For the numerical solution of (13), we employed the Subplex algorithm [25] as implemented in [26]. It applies the Nelder–Meat simplex algorithm [27] in a repeated fashion on suitably chosen low-dimensional subspaces and does not require the calculation of gradients, which is computationally intensive for the recursively-defined cost function (13). By limiting the search to subspaces, the algorithm can exploit the sparsity in the optimal Lagrange multipliers. Since there is no formal proof of convergence, the Subplex solution was subsequently verified by evaluating its first-order optimality conditions. The maximum number of Bernoulli samples was set to , which proved to be sufficient.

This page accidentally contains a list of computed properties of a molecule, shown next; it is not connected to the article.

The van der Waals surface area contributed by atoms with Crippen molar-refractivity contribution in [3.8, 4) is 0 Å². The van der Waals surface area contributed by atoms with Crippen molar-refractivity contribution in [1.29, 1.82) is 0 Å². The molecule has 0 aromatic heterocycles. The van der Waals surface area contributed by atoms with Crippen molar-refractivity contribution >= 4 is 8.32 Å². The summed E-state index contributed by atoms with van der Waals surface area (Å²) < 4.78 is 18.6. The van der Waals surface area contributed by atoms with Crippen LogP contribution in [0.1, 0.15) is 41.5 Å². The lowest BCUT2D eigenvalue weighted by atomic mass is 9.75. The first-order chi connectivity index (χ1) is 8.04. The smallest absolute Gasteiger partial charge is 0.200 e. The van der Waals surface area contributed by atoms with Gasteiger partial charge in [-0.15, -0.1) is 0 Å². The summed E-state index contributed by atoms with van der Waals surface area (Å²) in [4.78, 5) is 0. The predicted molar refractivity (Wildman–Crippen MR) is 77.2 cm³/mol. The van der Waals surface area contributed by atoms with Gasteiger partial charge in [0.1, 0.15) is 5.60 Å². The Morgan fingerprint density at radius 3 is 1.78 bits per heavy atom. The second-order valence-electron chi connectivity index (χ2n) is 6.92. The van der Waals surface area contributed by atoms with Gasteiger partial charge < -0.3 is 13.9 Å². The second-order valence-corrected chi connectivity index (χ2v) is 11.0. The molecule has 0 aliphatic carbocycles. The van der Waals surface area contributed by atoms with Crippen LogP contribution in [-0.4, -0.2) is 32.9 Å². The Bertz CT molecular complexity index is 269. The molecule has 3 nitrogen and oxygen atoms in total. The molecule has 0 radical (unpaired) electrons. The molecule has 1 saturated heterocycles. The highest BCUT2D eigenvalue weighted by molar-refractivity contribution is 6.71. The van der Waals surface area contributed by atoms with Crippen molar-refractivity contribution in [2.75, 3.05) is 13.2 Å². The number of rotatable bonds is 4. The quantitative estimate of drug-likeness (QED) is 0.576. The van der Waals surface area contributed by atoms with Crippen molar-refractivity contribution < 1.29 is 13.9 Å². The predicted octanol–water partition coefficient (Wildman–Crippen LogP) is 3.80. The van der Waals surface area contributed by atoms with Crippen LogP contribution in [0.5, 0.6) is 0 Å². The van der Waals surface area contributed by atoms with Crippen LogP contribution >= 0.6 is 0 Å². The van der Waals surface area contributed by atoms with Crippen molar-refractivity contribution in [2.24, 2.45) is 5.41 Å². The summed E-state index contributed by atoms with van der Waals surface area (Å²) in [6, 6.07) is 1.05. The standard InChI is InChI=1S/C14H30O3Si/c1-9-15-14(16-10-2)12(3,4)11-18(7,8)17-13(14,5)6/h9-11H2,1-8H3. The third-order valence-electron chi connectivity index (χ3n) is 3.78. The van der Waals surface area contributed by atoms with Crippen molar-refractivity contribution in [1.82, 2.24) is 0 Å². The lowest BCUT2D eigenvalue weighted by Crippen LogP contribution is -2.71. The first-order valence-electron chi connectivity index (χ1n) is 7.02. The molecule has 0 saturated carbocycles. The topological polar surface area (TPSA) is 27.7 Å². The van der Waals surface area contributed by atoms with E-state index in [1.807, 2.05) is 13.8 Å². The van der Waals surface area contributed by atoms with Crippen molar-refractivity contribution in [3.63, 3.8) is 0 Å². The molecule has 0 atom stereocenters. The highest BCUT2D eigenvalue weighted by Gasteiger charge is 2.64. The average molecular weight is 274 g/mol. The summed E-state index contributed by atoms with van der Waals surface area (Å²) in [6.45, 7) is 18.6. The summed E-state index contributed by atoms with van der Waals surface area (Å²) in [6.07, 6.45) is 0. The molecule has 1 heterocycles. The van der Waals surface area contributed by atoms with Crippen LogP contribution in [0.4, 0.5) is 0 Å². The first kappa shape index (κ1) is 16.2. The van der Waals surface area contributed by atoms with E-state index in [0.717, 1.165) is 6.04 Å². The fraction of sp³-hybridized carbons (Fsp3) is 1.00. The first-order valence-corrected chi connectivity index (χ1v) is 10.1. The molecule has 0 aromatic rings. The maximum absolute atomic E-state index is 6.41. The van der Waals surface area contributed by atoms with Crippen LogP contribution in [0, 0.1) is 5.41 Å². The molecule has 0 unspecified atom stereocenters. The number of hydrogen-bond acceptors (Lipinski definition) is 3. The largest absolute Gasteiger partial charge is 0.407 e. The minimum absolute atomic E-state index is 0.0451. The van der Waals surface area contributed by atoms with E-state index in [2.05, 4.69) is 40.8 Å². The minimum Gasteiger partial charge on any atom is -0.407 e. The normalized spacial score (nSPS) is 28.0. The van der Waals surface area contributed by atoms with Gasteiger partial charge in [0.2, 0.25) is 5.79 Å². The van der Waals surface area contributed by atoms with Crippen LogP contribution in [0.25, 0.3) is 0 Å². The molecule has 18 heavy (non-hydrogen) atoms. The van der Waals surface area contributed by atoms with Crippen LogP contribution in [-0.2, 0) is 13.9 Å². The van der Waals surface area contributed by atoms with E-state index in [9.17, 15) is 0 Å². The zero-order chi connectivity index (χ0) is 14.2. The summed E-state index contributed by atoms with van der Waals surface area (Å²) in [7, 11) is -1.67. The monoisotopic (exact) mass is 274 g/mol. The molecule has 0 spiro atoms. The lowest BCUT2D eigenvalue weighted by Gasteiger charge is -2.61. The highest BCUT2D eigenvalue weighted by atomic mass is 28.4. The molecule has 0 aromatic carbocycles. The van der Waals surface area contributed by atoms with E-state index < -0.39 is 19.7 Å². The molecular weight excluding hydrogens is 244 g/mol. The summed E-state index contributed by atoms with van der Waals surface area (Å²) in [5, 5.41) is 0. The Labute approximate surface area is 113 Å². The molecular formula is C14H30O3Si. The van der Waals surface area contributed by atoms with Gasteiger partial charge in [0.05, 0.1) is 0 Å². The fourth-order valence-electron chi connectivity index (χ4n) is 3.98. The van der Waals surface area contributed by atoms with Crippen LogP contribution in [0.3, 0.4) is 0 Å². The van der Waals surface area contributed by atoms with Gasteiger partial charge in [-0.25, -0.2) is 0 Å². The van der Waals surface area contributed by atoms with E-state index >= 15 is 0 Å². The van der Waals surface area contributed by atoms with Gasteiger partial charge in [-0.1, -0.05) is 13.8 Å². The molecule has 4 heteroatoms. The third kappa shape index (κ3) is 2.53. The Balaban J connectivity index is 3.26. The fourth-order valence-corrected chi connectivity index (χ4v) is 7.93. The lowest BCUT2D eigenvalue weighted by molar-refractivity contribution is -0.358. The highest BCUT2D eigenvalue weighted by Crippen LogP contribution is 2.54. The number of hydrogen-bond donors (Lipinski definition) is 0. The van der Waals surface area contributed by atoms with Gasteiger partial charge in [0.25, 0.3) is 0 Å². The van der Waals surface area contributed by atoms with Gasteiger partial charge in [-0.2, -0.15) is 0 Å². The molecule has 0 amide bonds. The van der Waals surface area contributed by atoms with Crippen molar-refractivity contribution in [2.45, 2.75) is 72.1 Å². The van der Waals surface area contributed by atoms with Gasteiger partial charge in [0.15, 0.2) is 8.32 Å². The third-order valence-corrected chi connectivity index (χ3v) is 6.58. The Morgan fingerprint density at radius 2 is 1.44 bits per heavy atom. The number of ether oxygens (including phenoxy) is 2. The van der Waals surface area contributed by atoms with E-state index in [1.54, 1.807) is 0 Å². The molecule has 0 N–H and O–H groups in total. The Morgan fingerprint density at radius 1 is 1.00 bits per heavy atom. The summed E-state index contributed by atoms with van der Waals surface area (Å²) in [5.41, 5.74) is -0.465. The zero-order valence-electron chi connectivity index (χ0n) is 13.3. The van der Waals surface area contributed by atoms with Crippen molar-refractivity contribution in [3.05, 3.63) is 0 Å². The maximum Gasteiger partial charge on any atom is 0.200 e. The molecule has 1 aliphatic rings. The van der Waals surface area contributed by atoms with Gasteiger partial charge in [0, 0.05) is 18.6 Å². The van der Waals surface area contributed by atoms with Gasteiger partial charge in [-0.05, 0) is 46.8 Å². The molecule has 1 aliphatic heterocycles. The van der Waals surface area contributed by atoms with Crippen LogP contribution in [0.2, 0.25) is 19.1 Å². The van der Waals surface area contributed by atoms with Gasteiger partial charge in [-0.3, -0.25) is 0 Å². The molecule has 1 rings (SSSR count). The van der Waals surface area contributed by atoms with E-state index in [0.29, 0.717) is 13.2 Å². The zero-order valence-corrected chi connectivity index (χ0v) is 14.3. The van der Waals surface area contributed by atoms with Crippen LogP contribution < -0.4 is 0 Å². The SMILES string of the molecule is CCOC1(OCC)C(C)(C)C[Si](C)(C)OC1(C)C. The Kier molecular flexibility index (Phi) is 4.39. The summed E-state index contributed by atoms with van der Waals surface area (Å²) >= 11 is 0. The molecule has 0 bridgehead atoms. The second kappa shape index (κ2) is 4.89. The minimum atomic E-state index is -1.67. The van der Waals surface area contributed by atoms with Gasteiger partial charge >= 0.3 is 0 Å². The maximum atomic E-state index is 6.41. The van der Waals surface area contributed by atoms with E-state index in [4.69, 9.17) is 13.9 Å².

In Fig. 1, the optimal Lagrange multipliers are depicted for both experiments. It is interesting to note that in both cases the solution is sparse, which implies that most of the performance constraints are inactive. Considering the very coarse SNR grid, this outcome is rather unexpected and suggests that in practice very few constrains can be sufficient to bound the performance over large SNR intervals. This can also be seen in Fig. 2, where the type II error probabilities and the relative MSE are plotted over the range of SNRs. The results were obtained by averaging over Monte Carlo simulations and the SNR interval was sampled at intervals of size dB. Within the numerical accuracy, the performance requirements are met or exceeded for all SNR values in the feasible interval. Especially the type II error probabilities are well below the required for all SNR values. For , the estimation constraint is so much tighter than the detection constraint that the latter is virtually deactivated, i.e., the corresponding Lagrange multipliers are close to zero (see Fig. 1). The constraints on the relative MSE are stricter so that the bound is reached over large regions of the SNR interval. Considering that the performance is restricted to integer values of the SNR, it is remarkable that the requirements are satisfied over the entire interval.